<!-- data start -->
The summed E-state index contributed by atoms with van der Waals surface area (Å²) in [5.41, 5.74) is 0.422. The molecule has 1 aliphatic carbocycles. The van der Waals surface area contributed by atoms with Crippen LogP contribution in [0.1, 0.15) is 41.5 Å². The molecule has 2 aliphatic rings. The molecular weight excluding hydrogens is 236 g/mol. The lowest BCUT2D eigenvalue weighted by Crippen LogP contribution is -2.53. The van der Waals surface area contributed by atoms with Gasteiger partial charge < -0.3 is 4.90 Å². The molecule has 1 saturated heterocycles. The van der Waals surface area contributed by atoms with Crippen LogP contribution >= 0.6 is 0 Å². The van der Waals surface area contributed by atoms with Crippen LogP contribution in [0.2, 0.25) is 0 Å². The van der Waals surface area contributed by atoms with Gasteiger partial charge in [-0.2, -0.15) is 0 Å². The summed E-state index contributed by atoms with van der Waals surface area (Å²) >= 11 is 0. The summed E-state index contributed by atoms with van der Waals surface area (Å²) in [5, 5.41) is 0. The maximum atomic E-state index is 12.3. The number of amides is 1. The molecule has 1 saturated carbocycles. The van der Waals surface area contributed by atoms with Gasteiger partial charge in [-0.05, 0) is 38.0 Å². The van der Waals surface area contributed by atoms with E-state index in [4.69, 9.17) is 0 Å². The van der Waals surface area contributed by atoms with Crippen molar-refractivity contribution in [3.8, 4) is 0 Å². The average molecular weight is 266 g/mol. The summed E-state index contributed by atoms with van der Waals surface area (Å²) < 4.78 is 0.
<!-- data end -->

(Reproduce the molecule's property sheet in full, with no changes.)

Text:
The summed E-state index contributed by atoms with van der Waals surface area (Å²) in [5.41, 5.74) is 0.422. The molecule has 1 aliphatic carbocycles. The van der Waals surface area contributed by atoms with Crippen LogP contribution in [0.1, 0.15) is 41.5 Å². The molecule has 2 aliphatic rings. The molecular weight excluding hydrogens is 236 g/mol. The lowest BCUT2D eigenvalue weighted by Crippen LogP contribution is -2.53. The van der Waals surface area contributed by atoms with Gasteiger partial charge < -0.3 is 4.90 Å². The molecule has 1 saturated heterocycles. The van der Waals surface area contributed by atoms with Crippen LogP contribution >= 0.6 is 0 Å². The van der Waals surface area contributed by atoms with Crippen LogP contribution in [0.2, 0.25) is 0 Å². The van der Waals surface area contributed by atoms with Gasteiger partial charge in [-0.2, -0.15) is 0 Å². The summed E-state index contributed by atoms with van der Waals surface area (Å²) >= 11 is 0. The summed E-state index contributed by atoms with van der Waals surface area (Å²) in [5, 5.41) is 0. The maximum atomic E-state index is 12.3. The number of amides is 1. The molecule has 1 saturated carbocycles. The van der Waals surface area contributed by atoms with Gasteiger partial charge in [-0.05, 0) is 38.0 Å². The van der Waals surface area contributed by atoms with E-state index in [4.69, 9.17) is 0 Å². The van der Waals surface area contributed by atoms with Crippen molar-refractivity contribution in [3.8, 4) is 0 Å². The average molecular weight is 266 g/mol. The summed E-state index contributed by atoms with van der Waals surface area (Å²) < 4.78 is 0.